Democracy Guaranteed by Punch
It’s important for Kurdistan that TVs and newspapers provide people with open and transparent coverage of political events in the Region. On 30 July, the Media reported on a quarrel between Gorran and Kurdistani MPs which deteriorated into a brawl; the story was all over the news that day. There are some people who believe that this presents Kurdistan in a democratic, parliamentarian light; others, however, consider the events an affront to the rule of law and the work of parliament.
I don’t think the latter group are right. They’re just reacting to something that has happened. The important question here is this: who gains from these events, and who loses? It is noteworthy that the process was carried out in a respectful way: the MP who spoke his mind on television, declaring that he was “defending the people’s rights with punches” seems to have gathered all his thoughts, rationales and agendas into that one punch. His opponents were not spectators, of course: in response to his physical punch, they delivered a powerful political punch against all the opposition parties. The durations of the presidential and parliamentary terms were extended, the former by two months, the latter by two years.
So it’s a game which the opposition manages with anger, rage and punches, while the Kurdistani List calmly proceeds by constitutional means. In place of punches, they respond to the opposition by steering the processes and programmes in the best way possible for the Region.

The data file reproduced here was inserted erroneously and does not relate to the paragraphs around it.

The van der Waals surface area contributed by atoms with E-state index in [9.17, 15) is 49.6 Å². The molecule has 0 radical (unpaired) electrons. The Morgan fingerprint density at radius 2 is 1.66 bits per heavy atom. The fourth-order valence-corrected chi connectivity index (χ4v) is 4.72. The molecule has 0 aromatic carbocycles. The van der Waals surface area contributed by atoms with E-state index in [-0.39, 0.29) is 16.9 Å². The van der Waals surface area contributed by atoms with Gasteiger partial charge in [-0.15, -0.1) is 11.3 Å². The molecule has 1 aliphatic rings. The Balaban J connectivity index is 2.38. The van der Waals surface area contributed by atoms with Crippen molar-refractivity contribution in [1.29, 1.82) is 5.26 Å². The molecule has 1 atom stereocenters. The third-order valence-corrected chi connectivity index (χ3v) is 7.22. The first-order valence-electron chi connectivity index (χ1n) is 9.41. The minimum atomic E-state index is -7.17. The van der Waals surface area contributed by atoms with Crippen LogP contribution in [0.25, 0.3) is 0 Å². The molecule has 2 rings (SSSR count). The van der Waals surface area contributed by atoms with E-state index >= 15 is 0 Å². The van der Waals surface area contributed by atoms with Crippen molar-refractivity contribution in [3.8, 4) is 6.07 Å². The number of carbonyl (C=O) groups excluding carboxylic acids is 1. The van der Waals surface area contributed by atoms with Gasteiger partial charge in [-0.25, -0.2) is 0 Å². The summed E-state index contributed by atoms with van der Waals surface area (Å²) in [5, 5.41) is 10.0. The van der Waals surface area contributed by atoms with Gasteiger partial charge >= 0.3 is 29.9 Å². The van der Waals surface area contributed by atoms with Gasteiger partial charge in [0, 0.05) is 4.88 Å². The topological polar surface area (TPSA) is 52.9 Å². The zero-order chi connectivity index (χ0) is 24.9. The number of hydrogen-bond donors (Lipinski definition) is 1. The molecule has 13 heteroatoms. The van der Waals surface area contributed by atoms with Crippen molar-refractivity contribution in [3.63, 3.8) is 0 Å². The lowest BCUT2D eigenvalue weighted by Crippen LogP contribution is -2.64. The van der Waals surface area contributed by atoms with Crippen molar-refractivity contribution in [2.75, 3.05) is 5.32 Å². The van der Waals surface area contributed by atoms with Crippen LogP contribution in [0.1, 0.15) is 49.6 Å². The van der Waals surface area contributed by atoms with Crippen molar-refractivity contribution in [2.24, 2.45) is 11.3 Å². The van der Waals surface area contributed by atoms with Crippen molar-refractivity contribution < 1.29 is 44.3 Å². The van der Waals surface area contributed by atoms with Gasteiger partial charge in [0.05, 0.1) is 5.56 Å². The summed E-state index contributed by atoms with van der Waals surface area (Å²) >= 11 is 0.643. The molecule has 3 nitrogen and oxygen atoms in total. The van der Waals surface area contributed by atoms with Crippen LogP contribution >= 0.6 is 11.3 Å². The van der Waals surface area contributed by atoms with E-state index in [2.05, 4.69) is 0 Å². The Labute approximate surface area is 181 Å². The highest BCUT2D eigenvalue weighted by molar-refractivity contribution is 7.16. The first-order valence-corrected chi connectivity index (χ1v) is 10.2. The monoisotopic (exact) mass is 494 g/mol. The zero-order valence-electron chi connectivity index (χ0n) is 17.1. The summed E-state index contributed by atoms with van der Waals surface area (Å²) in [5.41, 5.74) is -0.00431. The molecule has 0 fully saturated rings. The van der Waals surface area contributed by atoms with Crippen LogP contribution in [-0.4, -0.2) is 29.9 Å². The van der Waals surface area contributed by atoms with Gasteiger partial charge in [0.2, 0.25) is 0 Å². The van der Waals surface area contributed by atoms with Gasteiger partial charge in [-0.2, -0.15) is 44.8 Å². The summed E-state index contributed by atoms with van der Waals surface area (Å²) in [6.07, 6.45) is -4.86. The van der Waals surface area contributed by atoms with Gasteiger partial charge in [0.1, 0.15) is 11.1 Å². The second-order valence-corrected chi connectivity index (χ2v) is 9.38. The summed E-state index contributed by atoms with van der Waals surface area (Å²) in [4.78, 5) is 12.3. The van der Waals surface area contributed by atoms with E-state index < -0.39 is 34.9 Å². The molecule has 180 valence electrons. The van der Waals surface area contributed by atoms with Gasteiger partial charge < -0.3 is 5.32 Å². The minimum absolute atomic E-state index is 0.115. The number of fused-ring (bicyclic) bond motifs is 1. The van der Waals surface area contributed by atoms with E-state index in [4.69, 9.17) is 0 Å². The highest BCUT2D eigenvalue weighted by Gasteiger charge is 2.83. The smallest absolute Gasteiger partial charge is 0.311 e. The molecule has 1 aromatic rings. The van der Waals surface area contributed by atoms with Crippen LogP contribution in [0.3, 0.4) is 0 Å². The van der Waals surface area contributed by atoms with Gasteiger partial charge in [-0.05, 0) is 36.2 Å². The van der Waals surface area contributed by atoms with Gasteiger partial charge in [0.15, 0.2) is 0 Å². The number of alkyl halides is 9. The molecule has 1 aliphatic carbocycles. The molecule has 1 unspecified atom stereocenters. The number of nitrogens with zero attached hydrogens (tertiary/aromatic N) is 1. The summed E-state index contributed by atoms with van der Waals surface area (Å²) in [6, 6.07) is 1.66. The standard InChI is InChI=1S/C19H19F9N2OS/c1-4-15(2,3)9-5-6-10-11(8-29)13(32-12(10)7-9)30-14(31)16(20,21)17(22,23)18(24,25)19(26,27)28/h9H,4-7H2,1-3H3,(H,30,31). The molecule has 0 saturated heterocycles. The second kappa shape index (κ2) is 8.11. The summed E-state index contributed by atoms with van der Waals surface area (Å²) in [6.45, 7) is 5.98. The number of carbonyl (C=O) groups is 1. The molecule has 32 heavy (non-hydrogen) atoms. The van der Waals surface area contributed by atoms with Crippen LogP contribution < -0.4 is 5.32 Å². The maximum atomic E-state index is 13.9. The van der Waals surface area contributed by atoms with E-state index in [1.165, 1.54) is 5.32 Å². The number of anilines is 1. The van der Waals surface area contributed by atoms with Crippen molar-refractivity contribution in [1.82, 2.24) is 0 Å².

In my opinion, this sort of thing is also common in Europe. They are democratic, and we want to be democratic. But that is where the resemblance between our democracies stops. We should not forget that Kurdistan still has quite a long way to go to catch up with Europe and America and their historical, cultural and democratic standards. Luckily, the events of 30 July in the Kurdistan Parliament were quickly over without police interventions. And that surely makes us different from other countries in the Middle East. I’m not concerned with the outcome of these events; what interests me is the classic speech of the MP who dares to say out loud that “I can win you your rights with a punch”, while simultaneously describing the other political parties as non-democratic and radical. That’s the funny thing about our democracy: educated people and politicians might consider it normal, but ordinary, illiterate people can’t understand what’s happening. Why? In Europe, people start learning at a very early age how to face up to their mistakes and violations by saying sorry when there is misunderstanding, or when they misuse their rights against others. How difficult this is, though, for some politicians and for the mixed peoples of Kurdistan! What is serious is that an MP representing one of these ethnic groups laid claim to the democracy of punches! The simple folk do not ask how the community which the PDK and PUK are alleged to have devastated or committed violence against can be improved by a punching philosophy. In place of a healthy, peaceful society, such an approach can only build a society of harsh reactions and punches.